The Simulation Hypothesis is really Plato’s Cave
I would think this should be obvious. However, there seems to be enough people invoking the simulation hypothesis without realizing that it amounts to a modern retelling of the story of Plato’s cave, that I felt it worth writing this article. This includes the philosopher who is the author of the most recent incarnation of this idea, Nick Bostrom. Neither in his paper nor in any of the more popularized articles on the subject could I find a single reference to Plato. Perhaps it was thought to obvious to state? However I think it’s worth saying since it exposes the logical consequences of this line of reasoning. Consequences which Plato understood and explained several millennia ago. That is, that idealized forms (or information) are the true foundation of reality.
In case you are unaware, the simulation hypothesis in short proposes that since the construction of a convincing simulated reality which can host consciousness will in all likelihood become relatively easy (and cheap) in the future, that it is more likely that we currently living in a simulation than in a base reality. This is because the number of convincing simulated realities will be many orders of magnitude larger than existing base realities. Therefore the probability that we are currently operating in a simulated reality is orders of magnitude higher than the probability that we are living in a physical base reality. There are of course several versions of this reasoning, however I think the key point might be understood from a thermodynamic or minimal energy point of view. If a future state of technology exists where simulated reality requires less energy than base reality to host consciousness, then statistical thermodynamic equilibrium will require that the overwhelming majority of what we call sentient consciousness must exist in a simulation.
Plato’s theory of forms claims that non-physical idealized forms or ideas represent the most accurate reality and that physical objects derive their ‘essence’ from their relationship to these forms. These forms are often described as models or templates from which imperfect copies or projections are made in the physical world. In the Republic, the well-known cave analogy illustrates this relationship. He imagined that there are several prisoners trapped in a cave deep underground. Their bodies and heads are held immobile with chains and brackets against one wall and on the other are projected shadows of objects, which are cast by a large torch held behind their heads. The prisoners only know this reality and so mistake the shadows they see projected on the wall for reality itself. Eventually one of the prisoners escapes and sees the real objects being projected and realizes the nature of the deception. This freed prisoner is likened to the enlightened philosopher. The prisoners are all of humanity and the shadows are what we take to be physical reality.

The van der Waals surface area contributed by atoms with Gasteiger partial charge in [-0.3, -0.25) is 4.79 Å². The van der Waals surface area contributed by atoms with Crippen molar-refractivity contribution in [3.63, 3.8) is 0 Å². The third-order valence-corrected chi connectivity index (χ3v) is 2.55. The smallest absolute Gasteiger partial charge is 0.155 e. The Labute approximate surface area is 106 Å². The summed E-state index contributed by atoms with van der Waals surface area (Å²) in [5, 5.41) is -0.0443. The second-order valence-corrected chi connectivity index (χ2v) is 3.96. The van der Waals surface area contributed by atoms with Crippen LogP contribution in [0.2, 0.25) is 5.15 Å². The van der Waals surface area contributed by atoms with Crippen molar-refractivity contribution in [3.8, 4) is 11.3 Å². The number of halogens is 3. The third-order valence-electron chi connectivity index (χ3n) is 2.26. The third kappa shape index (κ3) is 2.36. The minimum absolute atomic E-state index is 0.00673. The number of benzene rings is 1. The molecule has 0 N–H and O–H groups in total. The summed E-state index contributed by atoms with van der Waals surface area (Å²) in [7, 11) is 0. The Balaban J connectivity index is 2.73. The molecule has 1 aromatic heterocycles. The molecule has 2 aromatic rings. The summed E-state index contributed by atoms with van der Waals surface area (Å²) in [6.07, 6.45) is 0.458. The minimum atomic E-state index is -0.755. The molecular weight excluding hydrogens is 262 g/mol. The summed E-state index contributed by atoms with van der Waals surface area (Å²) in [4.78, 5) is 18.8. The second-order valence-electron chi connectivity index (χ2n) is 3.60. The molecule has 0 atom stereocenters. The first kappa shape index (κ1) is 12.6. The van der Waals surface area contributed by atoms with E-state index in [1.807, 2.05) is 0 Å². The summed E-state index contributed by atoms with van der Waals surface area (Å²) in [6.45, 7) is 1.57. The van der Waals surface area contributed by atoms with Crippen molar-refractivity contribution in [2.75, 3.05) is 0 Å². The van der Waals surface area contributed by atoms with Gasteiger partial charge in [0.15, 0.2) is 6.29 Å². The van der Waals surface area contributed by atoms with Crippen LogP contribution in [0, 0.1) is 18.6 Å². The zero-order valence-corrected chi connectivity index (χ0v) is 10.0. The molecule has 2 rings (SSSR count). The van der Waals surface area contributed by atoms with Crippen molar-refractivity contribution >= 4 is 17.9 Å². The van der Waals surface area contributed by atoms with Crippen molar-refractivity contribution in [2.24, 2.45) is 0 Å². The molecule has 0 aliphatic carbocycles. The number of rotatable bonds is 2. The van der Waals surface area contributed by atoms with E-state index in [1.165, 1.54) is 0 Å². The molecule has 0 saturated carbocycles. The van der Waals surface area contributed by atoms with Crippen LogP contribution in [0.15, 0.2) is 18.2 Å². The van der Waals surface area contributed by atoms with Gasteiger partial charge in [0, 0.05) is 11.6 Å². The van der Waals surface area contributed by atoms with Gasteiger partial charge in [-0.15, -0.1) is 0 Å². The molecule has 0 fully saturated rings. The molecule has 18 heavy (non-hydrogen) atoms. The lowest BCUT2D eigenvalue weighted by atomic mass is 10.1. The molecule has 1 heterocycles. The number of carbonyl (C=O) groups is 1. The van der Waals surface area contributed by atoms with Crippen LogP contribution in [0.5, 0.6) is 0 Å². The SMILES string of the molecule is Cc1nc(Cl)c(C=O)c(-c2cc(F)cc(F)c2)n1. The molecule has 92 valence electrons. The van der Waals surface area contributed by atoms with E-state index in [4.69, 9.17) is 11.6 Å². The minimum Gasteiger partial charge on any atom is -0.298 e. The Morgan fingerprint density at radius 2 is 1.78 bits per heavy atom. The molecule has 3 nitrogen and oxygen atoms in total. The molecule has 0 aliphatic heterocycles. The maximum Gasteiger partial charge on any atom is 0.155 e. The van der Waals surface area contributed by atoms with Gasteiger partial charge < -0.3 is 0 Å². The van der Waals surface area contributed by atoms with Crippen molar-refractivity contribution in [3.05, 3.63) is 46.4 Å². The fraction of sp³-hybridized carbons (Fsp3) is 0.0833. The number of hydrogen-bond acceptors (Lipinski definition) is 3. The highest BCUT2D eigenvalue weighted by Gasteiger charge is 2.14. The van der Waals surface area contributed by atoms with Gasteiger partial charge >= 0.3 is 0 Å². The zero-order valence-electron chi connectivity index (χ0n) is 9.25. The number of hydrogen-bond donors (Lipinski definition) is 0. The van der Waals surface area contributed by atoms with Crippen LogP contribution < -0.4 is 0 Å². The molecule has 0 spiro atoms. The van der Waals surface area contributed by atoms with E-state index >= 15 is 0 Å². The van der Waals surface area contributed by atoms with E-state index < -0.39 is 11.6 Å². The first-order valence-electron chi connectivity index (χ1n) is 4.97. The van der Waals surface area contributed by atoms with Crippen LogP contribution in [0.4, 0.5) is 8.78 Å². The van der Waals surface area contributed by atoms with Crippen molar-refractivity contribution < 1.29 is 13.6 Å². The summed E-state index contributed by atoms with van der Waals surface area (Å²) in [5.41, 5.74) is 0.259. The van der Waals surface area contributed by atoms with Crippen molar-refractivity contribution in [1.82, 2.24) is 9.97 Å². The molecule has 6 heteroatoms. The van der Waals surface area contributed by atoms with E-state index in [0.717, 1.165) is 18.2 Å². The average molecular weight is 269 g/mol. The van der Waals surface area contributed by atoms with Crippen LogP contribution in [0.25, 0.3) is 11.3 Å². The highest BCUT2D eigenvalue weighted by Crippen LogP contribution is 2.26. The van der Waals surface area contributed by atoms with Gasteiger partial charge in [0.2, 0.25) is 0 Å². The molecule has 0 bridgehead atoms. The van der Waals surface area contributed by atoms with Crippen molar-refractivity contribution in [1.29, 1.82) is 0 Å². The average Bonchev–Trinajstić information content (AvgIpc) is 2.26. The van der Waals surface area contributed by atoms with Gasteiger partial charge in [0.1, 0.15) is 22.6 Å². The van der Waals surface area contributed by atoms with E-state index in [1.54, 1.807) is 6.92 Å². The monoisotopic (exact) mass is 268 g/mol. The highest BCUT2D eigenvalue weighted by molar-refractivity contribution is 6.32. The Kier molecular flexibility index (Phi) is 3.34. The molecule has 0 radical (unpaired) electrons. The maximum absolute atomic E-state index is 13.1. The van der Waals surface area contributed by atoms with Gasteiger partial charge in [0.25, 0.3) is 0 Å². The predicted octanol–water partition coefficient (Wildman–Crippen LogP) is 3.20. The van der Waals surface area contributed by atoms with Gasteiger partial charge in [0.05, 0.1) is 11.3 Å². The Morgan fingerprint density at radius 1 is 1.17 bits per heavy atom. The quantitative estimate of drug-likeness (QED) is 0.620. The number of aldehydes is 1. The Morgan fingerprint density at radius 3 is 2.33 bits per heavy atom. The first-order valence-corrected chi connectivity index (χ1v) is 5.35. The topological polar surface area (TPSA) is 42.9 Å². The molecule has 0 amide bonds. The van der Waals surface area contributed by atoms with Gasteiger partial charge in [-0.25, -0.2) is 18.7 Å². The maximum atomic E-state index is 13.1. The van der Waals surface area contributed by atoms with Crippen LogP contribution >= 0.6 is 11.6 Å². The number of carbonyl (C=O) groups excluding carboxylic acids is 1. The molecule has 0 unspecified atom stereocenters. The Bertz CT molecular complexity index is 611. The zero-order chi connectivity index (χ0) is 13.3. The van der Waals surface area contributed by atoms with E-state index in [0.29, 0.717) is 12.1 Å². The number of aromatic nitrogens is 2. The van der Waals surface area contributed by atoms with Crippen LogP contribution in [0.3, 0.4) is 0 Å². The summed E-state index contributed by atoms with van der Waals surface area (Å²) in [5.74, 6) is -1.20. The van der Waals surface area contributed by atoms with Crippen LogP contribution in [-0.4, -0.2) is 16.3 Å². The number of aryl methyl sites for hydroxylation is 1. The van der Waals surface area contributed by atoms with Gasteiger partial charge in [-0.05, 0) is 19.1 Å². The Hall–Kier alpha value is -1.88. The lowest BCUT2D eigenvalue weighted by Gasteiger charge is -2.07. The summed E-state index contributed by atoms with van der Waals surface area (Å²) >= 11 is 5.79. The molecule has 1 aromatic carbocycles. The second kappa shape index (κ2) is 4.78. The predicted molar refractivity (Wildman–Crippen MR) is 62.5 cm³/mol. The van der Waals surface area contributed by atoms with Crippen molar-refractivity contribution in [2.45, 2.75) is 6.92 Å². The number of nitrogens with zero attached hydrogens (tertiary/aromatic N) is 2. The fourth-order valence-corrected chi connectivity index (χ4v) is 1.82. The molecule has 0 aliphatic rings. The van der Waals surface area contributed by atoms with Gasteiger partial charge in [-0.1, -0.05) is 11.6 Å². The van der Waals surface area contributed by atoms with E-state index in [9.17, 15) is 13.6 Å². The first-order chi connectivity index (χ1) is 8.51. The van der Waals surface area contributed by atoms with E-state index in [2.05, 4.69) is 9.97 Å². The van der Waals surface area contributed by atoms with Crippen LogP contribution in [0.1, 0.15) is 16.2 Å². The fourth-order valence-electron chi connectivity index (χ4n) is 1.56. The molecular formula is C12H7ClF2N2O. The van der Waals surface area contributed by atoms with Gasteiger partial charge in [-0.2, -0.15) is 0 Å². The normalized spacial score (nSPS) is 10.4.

Returning to the simulation hypothesis, If we look at it’s central proposition, from another point of view what it reveals is that if our experience of reality is so easily simulated then in fact perhaps we are incorrectly ascribing the quality of ‘base reality’ to the physical world. That in fact the ‘base reality’ is the data, quantitative relationships or in the Platonic terminology, idealized forms. One can see this more clearer if we consider the likelihood of a given simulation generating it’s own native simulation of its reality. This seems all but assured given the technological assumptions. Thus we have the case of an infinite recursion of simulations, perhaps with no real base physical reality, or a base physical reality of little importance.
But modern science has been driving us in this direction for quite a while now. There is the radical ascendancy of maths and the belief that it somehow represents the “true” nature of reality. This itself was a product of the discovery of the quantum wave function, for which physicality was explicitly lacking and whose properties could only be understood in terms of math. Then there has been the growing understanding of the organizational role of information, and its function in the generation of living systems. I recently wrote a long article on Plato and modern physics from a Baha’i point of view, which dwelt at length on these ideas.
Finally I thought it worth adding that a commenter on another article of mine, recently pointed me to a rather entertaining and well researched youtube video. This video makes the link between the simulation hypothesis and Plato clear. I do have several quibbles with this video. I think it’s claims go way beyond what can be confidently established by science. This flows from an incorrect conclusion it makes about the role of consciousness and the collapse of the quantum wave function. It, like countless others, confuses the nomenclature of the word ‘observation’ to assume that consciousness is required. It is not. The important point is that one thing interacts with another in a way to ‘collapse’ the wave function. No brain or thought is required here.
In any case I would argue that if you are ready to accept the truth of the simulation hypothesis then you really should accept Plato’s proposition that the true ‘base reality’ are the eternal idealized forms. This seems the logical consequence of this line of reasoning.